The original Fifth Avenue Hotel building, at 200 Fifth Avenue, was constructed
on the site of what had been the Fifth Avenue Hotel, which was completed in 1859
and was demolished in 1908. The 16-story building was completed in 1909 and was
originally known as the Fifth Avenue Building, which name is on the landmark clock
outside the front entrance, and the interlocked initials "F.A.B." were still in the
building's elevators in 2003. The architect was Robert Maynicke. Its ornate cast-iron
sidewalk clock built by Hecla Iron Works in 1909 was designated a landmark by the
Landmarks Preservation Commission in 1981.
The Flatiron district helped spark women’s right to vote in New York State and
subsequent passage of the U.S. Constitution’s 19th Amendment in 1920. During the
historic October 23, 1915, five-mile of an estimated 25,000 women who had walked
uptown on Fifth Avenue.
New York City's suffrage movement, however, launched several years earlier in the
Flatiron District. On February 16, 1908, a group of 23 women initiated a community
march. During that wintry Saturday, the women marched from their nearby Union Square
office to a public hearing at the Manhattan Trade School for Girls, then located on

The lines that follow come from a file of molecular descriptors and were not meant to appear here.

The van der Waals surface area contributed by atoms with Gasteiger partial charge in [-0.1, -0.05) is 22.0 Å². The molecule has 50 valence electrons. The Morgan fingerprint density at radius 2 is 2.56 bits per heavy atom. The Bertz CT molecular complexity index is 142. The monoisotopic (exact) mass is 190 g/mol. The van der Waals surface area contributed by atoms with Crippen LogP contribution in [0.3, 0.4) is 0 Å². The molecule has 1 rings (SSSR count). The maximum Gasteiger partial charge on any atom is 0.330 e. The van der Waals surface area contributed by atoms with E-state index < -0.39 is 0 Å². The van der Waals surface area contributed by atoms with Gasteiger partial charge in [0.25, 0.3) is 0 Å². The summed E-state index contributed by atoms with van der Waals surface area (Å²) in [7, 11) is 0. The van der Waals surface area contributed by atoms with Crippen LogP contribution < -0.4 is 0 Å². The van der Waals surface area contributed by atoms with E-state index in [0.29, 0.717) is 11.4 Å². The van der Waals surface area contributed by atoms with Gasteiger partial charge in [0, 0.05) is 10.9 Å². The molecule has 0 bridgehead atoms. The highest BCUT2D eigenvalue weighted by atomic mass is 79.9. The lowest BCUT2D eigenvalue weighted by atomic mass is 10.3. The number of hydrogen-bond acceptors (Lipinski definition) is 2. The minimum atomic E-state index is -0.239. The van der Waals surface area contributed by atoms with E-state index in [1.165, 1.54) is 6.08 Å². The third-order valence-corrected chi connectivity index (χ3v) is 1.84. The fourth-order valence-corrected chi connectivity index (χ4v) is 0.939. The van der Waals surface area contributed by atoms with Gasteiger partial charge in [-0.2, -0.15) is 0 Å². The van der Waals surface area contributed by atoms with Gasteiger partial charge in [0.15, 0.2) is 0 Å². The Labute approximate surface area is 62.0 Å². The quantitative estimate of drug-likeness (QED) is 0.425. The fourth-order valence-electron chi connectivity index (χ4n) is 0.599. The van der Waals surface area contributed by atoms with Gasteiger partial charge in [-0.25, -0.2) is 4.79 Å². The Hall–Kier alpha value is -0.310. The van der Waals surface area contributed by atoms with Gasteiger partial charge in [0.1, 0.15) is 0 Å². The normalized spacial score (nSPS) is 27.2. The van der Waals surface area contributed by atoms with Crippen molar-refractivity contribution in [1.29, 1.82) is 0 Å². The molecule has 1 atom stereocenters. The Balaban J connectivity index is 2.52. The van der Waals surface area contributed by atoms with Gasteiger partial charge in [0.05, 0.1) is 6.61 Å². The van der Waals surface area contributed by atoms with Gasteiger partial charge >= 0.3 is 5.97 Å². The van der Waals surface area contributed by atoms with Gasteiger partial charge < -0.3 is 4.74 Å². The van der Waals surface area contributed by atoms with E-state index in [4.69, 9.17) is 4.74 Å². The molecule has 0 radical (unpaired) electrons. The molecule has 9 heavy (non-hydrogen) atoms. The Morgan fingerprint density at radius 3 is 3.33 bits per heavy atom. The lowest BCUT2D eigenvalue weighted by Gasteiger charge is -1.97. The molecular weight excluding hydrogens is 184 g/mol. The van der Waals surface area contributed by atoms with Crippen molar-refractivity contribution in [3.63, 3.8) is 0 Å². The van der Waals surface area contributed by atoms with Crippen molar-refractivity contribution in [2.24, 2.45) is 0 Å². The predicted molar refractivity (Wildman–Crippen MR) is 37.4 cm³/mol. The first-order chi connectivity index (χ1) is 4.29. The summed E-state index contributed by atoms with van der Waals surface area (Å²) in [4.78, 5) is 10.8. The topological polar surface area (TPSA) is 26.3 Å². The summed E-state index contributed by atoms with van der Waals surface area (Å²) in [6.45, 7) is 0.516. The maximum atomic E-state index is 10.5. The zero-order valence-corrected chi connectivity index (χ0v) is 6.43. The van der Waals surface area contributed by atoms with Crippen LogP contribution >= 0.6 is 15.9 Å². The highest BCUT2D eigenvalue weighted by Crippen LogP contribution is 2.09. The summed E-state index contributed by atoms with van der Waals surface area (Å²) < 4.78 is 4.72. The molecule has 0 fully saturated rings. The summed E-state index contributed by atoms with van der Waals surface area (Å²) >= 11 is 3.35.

East 23rd Street and Lexington Avenue. One march leader proclaimed, “For the long
work day, for the taxes we pay, for the laws we obey, we want something to say.”
These brave and heroic efforts by the suffragists would soon change the lives of women
across New York State as they were granted the right to vote in 1917. Three years later,
women gained voting rights across the United States with the passage of the 19th
Amendment when it officially became part of the U.S. Constitution on August 18, 1920.
This monument to a veteran of the Mexican-American War is one of only two in Manhattan
that serve as an actual mausoleum. Inside the 51-foot obelisk lie the mortal remains
of General William Jenkins Worth, one of only two monuments in New York that also
serve as mausoleums. The other is the much more famous Grant’s Tomb uptown.
The mausoleum is located on a small traffic island bordered by 25th Street, Broadway,
and 5th Avenue. The City originally leased this site at the intersection of Broadway,
Fifth Avenue, West 24th and West 25th Street in the Flatiron district of Manhattan to
the United States Government for $1.00 as part of an 1807 land deal. It reverted to
City ownership in 1824. Parks designated it as a public park in 1847. The monument
was designed by James Goodwin Batterson, whose pedigree also included being one of
the builders of the Capitol and Library of Congress in Washington, D.C. It features
plaques commemorating Worth’s principal battles, a bronze relief of the General
himself astride his horse, and a relic box placed in the cornerstone.
The Worth Monument is the second oldest monument in New York – the oldest being the
1856 George Washington equestrian monument at the southern end of Union Square.